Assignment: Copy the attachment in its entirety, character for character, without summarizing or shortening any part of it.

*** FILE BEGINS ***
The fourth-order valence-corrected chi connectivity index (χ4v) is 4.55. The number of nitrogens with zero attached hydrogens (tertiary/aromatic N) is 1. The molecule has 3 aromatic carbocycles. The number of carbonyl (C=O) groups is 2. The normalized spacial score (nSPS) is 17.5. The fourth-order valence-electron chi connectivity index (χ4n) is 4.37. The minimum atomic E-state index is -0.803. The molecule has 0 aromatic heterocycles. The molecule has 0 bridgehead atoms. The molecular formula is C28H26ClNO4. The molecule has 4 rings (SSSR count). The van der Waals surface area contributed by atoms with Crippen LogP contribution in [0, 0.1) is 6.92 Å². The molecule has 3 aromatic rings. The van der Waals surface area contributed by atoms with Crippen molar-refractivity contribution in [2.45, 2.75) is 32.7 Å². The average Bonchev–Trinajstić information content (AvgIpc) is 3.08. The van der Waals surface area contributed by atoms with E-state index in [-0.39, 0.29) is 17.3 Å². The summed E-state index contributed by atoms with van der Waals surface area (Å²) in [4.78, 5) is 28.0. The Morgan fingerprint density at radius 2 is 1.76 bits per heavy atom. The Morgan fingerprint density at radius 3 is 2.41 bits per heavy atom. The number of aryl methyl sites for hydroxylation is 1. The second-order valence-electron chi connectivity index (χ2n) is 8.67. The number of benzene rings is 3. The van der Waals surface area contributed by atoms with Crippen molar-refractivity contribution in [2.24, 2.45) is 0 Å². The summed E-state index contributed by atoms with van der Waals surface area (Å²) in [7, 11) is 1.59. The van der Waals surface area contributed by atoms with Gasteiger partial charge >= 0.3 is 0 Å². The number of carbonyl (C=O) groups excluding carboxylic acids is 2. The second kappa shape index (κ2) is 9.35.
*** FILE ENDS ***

The fourth-order valence-corrected chi connectivity index (χ4v) is 4.55. The number of nitrogens with zero attached hydrogens (tertiary/aromatic N) is 1. The molecule has 3 aromatic carbocycles. The number of carbonyl (C=O) groups is 2. The normalized spacial score (nSPS) is 17.5. The fourth-order valence-electron chi connectivity index (χ4n) is 4.37. The minimum atomic E-state index is -0.803. The molecule has 0 aromatic heterocycles. The molecule has 0 bridgehead atoms. The molecular formula is C28H26ClNO4. The molecule has 4 rings (SSSR count). The van der Waals surface area contributed by atoms with Crippen LogP contribution in [0, 0.1) is 6.92 Å². The molecule has 3 aromatic rings. The van der Waals surface area contributed by atoms with Crippen molar-refractivity contribution in [2.45, 2.75) is 32.7 Å². The average Bonchev–Trinajstić information content (AvgIpc) is 3.08. The van der Waals surface area contributed by atoms with E-state index in [-0.39, 0.29) is 17.3 Å². The summed E-state index contributed by atoms with van der Waals surface area (Å²) in [4.78, 5) is 28.0. The Morgan fingerprint density at radius 2 is 1.76 bits per heavy atom. The Morgan fingerprint density at radius 3 is 2.41 bits per heavy atom. The number of aryl methyl sites for hydroxylation is 1. The second-order valence-electron chi connectivity index (χ2n) is 8.67. The number of benzene rings is 3. The van der Waals surface area contributed by atoms with Crippen molar-refractivity contribution in [2.24, 2.45) is 0 Å². The summed E-state index contributed by atoms with van der Waals surface area (Å²) in [7, 11) is 1.59. The van der Waals surface area contributed by atoms with Gasteiger partial charge >= 0.3 is 0 Å². The number of carbonyl (C=O) groups excluding carboxylic acids is 2. The second kappa shape index (κ2) is 9.35.